Sunday, December 30, 2007

Bad UI : aphabetical ordering (completion, etc)

It's quite stunning to see that completion is still as dumb as it was when it was first invented. And I'm not just talking about completion of code when it comes to programming, I'm talking about completion in general. For instance, email completion in Thunderbird.

These programs haven't gotten past the "alphabetical ordering" completion - where all completion strings are just sorted alphabetically. This, regardless of the fact that my usage is quite different.
For instance,
  • Code completion
    • when I write std::c, 99% of the cases I want to type std::cout.
    • when I write some_container.b, 99.9% of the cases I want to type some_container.begin()
  • Email completion
    • when I type ovi (as email address), 99% of the time I mean ovidiu.deac@...
    • I have 4 email addresses I commonly use. They are quite separate from one-another - you can consider them 4 different businesses. So, when using a certain email account, email completion should prefer the emails that first wrote me to that account.
Another example that does not fully involve string completion but something quite similar. I think you've met this one way too many times. I will feature the great Romanian Railroad Site.
Assume you want to go to Bucharest, and you type it as destination ("Bucuresti"). Since it's such a "smart" site, it will give you a combobox with all destinations starting with "Bucuresti". I think there are about 7 or 8 such destinations, and 99.99% of the time you want to go to the main station ("Bucuresti Nord"). However, you have to manually select it, because the combobox is alphabetically sorted and the first found element is "Bucuresti Baneasa" (and by the way, almost no one goes there).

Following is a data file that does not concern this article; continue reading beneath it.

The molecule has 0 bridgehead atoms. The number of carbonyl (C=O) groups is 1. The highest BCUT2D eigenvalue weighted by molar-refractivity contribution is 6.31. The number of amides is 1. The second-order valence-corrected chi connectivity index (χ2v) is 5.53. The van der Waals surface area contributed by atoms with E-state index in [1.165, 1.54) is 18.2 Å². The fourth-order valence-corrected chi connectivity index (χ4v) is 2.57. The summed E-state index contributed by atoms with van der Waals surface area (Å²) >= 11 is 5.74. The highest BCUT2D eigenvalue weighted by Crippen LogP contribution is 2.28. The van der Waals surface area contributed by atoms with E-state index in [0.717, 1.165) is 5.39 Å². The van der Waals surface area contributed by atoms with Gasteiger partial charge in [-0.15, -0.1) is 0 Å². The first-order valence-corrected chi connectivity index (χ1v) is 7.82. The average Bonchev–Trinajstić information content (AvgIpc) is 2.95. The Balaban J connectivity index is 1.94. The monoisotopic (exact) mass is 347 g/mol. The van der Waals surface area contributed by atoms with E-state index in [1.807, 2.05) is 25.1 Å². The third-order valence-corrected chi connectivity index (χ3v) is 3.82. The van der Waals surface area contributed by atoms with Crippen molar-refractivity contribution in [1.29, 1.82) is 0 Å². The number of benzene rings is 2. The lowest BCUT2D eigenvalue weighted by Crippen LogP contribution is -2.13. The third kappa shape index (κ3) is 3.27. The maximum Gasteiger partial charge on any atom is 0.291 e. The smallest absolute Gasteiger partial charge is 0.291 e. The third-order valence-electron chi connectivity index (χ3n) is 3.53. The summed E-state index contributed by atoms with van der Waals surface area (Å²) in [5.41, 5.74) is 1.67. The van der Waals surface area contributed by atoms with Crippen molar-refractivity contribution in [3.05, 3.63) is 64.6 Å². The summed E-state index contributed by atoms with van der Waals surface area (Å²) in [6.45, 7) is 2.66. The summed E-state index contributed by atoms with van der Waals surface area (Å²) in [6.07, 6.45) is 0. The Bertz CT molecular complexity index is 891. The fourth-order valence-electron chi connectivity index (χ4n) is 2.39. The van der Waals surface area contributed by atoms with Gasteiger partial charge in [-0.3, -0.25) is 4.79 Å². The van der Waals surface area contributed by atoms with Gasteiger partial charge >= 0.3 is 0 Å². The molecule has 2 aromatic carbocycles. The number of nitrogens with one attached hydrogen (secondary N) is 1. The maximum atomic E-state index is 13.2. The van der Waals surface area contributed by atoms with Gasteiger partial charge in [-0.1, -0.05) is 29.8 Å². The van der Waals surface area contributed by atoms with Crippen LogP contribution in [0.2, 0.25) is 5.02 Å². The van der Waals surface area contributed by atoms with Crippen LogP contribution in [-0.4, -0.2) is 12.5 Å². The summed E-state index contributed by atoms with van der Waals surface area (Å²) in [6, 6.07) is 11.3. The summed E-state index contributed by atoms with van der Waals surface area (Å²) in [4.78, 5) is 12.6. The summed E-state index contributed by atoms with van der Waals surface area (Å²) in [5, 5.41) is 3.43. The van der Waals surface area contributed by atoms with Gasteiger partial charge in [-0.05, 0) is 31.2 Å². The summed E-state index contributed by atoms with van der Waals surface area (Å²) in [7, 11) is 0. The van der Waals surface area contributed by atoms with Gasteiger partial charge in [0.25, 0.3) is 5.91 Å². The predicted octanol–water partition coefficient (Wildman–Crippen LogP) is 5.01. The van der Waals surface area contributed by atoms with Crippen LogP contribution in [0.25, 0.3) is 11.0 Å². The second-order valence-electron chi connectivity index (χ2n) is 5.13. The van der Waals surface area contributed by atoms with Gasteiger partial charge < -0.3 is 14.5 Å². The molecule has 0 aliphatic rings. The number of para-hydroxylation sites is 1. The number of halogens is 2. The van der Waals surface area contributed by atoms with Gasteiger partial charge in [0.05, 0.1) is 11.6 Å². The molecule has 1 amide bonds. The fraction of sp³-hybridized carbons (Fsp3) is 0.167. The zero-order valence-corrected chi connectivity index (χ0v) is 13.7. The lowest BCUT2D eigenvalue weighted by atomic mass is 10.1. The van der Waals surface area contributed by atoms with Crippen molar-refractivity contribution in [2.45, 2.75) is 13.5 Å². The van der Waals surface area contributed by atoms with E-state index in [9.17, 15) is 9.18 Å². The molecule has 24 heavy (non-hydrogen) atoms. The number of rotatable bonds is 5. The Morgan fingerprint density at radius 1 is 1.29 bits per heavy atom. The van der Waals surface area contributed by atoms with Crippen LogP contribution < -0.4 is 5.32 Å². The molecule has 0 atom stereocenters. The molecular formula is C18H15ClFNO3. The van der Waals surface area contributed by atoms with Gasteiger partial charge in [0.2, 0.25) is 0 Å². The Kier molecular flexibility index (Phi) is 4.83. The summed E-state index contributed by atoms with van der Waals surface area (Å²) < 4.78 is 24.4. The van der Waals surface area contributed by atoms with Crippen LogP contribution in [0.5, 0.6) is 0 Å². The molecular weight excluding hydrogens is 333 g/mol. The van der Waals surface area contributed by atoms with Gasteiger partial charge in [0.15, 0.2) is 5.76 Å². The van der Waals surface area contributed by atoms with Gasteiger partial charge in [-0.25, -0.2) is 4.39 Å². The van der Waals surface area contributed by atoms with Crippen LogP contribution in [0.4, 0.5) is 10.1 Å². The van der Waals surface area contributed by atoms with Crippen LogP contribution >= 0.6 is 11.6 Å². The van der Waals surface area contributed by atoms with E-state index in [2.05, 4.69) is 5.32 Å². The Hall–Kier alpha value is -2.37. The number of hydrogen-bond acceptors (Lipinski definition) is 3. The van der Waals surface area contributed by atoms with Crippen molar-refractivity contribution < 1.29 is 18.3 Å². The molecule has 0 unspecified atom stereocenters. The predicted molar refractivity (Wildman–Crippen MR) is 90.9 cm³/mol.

Finally, I want to give you a good example, a solution to this "alphabetical ordering" problem, one that I like. I'm sure there are others as well.
Microsoft Word - the "Fonts" combobox. First few entries are the last entries you've selected. After that, there's a separator line, and then items are arranged alphabetically. It served me fine over the years.

And yes, this could be applied to completion as well - first entries shown should be those you use most.

1 comment:

David Rodríguez Ibeas said...

Predicted text in cell phones work that way (at least on some models). First the dictionary is parsed and statistics gathered. After pressing a couple of digits the most common selection of letters is shown:

843 -> the (english)

I don't use predicted text too often but when I did with an old siemens s45i (more than 6 years ago) it learned both new words (all do) and changed priorities.